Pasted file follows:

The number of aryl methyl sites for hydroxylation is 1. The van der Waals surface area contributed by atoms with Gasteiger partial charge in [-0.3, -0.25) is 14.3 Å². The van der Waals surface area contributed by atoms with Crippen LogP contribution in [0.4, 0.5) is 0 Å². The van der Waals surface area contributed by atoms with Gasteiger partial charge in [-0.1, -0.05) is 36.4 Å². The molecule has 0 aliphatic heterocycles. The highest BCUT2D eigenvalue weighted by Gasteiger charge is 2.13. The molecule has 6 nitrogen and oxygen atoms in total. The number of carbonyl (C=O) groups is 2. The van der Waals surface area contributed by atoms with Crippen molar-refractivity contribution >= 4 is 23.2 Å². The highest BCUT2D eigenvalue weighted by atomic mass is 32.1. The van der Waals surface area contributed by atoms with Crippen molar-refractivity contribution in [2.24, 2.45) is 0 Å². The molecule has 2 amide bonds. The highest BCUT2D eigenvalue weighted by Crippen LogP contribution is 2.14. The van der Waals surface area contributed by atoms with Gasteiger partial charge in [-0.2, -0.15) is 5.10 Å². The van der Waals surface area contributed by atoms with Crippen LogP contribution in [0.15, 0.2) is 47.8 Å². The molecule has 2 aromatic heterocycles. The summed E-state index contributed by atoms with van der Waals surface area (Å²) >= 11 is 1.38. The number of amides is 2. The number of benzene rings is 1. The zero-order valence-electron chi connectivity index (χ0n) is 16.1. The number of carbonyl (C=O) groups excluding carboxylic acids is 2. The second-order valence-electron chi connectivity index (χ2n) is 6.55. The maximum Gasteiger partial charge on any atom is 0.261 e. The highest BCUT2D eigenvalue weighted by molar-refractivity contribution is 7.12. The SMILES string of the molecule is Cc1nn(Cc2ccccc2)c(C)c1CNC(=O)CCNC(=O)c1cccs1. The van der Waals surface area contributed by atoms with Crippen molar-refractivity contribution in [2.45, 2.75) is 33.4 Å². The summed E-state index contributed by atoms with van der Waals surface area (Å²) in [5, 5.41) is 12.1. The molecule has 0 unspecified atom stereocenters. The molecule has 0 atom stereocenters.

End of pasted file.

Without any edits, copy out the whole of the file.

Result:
The number of aryl methyl sites for hydroxylation is 1. The van der Waals surface area contributed by atoms with Gasteiger partial charge in [-0.3, -0.25) is 14.3 Å². The van der Waals surface area contributed by atoms with Crippen LogP contribution in [0.4, 0.5) is 0 Å². The van der Waals surface area contributed by atoms with Gasteiger partial charge in [-0.1, -0.05) is 36.4 Å². The molecule has 0 aliphatic heterocycles. The highest BCUT2D eigenvalue weighted by Gasteiger charge is 2.13. The molecule has 6 nitrogen and oxygen atoms in total. The number of carbonyl (C=O) groups is 2. The van der Waals surface area contributed by atoms with Crippen molar-refractivity contribution >= 4 is 23.2 Å². The highest BCUT2D eigenvalue weighted by atomic mass is 32.1. The van der Waals surface area contributed by atoms with Crippen molar-refractivity contribution in [2.24, 2.45) is 0 Å². The molecule has 2 amide bonds. The highest BCUT2D eigenvalue weighted by Crippen LogP contribution is 2.14. The van der Waals surface area contributed by atoms with Gasteiger partial charge in [-0.2, -0.15) is 5.10 Å². The van der Waals surface area contributed by atoms with Crippen LogP contribution in [0.15, 0.2) is 47.8 Å². The molecule has 2 aromatic heterocycles. The summed E-state index contributed by atoms with van der Waals surface area (Å²) >= 11 is 1.38. The number of amides is 2. The number of benzene rings is 1. The zero-order valence-electron chi connectivity index (χ0n) is 16.1. The number of carbonyl (C=O) groups excluding carboxylic acids is 2. The second-order valence-electron chi connectivity index (χ2n) is 6.55. The maximum Gasteiger partial charge on any atom is 0.261 e. The highest BCUT2D eigenvalue weighted by molar-refractivity contribution is 7.12. The SMILES string of the molecule is Cc1nn(Cc2ccccc2)c(C)c1CNC(=O)CCNC(=O)c1cccs1. The van der Waals surface area contributed by atoms with Crippen molar-refractivity contribution in [2.45, 2.75) is 33.4 Å². The summed E-state index contributed by atoms with van der Waals surface area (Å²) in [5, 5.41) is 12.1. The molecule has 0 unspecified atom stereocenters. The molecule has 0 atom stereocenters.